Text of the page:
MS: Well, it's not, I didn't defend it…this is in connection with something else. No, listen, this has been going on for 31 years. 31 years ago at the ripe old age of 40 years old, I decided to go off and do something entrepreneurial. I was at a Saatchi and I invested 250,000 pounds, have consistently invested in the company – we talked earlier about the long term view - this is a long term view. One can talk about it as being a long term entrepreneurial exercise, if you like. And it's something I passionately believe in. My father said to me, find an industry you enjoy, find a company you enjoy, build a reputation in it, and then if you fancy doing something on your own, go off and do it.

So this is just one of a five year period, in the context of 31 years. Over that 31 years, we've gone from a million pounds capitalization, to 21 billion. 30 billion dollars. We now have 190,000 people in a 112 countries. Probably, 6 or 700,000 people rely on WPP for their living. I make no apologies for the success of that business. In fact, the continued success of that business.

Over that period of time, I've not sold any shares, except when I….

SS: [INTERRUPTS] 18.96 million last time I looked…

MS: Its actually about 25 million, one way or another that I haven't sold in the business…. But I continue to hold in the company, so every time the company does well, I benefit. And of course, a large number of other people – because I'm not the only one involved in these plans – and every time we do badly, we all suffer. So its geared to the success of the company. Its pay for performance.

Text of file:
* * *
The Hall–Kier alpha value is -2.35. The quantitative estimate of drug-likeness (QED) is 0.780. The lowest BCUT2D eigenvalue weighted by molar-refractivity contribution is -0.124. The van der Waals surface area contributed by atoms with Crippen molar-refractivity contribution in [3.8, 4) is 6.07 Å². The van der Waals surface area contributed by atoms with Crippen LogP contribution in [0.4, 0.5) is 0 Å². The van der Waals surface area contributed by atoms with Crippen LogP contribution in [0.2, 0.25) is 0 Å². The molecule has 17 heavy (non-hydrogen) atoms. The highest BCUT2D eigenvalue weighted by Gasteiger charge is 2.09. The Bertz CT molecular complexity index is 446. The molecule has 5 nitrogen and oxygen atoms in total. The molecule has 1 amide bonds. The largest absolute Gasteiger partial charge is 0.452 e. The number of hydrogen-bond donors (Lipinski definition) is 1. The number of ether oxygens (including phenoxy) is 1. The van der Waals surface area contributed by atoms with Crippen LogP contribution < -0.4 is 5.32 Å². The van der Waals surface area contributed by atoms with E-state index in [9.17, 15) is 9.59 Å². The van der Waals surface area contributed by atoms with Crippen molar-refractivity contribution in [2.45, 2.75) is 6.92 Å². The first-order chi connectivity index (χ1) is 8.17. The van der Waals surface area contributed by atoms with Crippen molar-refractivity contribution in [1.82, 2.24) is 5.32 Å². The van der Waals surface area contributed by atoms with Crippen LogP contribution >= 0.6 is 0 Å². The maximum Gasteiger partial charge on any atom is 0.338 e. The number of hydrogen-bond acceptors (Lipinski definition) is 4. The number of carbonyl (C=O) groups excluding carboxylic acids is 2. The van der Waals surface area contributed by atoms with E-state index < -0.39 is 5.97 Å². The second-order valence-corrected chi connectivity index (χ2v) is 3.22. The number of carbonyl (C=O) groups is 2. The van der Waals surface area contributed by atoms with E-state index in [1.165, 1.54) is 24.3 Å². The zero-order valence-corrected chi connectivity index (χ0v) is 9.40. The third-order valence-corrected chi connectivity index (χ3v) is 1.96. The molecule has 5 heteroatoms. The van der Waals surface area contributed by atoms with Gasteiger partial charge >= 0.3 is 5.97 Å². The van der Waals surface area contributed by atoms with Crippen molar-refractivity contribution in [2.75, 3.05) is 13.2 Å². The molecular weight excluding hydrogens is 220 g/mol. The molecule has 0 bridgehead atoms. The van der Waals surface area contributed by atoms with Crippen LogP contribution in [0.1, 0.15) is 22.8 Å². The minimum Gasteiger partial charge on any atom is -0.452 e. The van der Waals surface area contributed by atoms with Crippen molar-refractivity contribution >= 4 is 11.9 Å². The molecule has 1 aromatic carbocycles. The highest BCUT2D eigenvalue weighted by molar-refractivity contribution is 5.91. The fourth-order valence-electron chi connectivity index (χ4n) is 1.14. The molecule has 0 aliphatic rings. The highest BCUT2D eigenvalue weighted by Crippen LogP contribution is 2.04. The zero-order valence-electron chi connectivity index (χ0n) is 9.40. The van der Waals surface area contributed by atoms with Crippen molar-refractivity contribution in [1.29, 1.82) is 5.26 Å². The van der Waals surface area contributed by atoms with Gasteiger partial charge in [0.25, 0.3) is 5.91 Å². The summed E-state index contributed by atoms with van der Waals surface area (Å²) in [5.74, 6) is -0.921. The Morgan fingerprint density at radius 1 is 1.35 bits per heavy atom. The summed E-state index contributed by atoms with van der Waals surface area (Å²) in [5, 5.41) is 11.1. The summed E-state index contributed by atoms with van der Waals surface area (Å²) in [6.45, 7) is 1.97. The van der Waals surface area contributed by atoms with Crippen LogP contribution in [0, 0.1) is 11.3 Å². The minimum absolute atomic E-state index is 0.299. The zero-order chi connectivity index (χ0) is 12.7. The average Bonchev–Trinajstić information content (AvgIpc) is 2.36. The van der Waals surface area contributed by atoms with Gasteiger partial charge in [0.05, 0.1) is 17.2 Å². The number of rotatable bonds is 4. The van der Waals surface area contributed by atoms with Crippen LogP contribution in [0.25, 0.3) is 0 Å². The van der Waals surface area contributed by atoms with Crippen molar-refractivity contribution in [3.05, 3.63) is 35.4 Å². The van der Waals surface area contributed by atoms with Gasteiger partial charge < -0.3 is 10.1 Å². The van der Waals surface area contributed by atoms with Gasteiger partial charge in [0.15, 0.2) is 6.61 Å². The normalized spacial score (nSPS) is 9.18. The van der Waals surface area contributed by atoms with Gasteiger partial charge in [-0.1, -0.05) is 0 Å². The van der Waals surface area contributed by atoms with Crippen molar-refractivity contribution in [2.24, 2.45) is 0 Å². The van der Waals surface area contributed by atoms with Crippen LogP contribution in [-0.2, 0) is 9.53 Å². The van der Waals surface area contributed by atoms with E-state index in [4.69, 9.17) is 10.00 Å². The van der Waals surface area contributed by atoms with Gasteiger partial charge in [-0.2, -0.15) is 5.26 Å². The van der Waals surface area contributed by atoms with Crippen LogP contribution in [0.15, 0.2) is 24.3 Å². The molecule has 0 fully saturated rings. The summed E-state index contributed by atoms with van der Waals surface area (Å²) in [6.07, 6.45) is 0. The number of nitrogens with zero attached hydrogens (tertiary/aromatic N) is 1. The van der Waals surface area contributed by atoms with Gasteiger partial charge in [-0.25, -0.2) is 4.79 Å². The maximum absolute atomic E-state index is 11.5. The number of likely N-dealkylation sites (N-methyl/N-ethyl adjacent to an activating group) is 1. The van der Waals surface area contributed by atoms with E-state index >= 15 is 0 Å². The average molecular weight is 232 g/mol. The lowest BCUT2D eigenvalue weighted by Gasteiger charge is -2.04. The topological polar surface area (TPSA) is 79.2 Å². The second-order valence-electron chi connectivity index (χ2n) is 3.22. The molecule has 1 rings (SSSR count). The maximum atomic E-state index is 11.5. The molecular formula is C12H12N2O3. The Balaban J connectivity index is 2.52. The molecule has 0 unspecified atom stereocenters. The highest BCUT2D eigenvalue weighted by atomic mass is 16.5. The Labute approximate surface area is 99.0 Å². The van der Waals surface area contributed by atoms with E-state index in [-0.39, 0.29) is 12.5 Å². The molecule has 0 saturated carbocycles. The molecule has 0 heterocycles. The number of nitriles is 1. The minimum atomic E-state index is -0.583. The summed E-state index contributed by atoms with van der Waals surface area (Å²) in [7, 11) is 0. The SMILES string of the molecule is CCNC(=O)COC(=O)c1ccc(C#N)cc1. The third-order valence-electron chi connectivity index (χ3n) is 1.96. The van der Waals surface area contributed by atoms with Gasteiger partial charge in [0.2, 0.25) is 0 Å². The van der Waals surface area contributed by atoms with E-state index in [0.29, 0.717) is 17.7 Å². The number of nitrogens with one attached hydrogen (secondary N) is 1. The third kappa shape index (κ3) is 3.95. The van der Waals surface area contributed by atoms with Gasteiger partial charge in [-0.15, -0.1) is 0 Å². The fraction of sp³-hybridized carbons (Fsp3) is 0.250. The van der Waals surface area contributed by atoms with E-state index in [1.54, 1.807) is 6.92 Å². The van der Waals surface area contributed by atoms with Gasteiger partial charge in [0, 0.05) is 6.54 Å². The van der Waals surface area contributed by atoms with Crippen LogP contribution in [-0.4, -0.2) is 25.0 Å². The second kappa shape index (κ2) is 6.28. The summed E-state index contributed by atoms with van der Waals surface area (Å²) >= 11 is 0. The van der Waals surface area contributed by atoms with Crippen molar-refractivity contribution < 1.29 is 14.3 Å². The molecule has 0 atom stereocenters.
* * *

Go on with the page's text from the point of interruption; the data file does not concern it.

SS: On that, do you think too many CEOs get paid for bad performance? I appreciate you still own 1.5%...

MS: [Interrupts] It's about 2 per cent of the company…

SS: …OK, so 2 per cent of the company, and I get the fact you started it. And the shares in 2011 were about 6 quid, 6.40, but now they're 16 pounds as well..

MS: [Interrupts] So were quite clear, the share price has gone from 6.60 when the latest plans started, to where it is where they are at the moment which is about 16.40, so, so, Mea culpa, or nostra culpa… (laughs) I wasn't very good at Latin, the problem is we've been successful. If that's bad news, OK, its bad news, but we can easily deal with that by not being successful.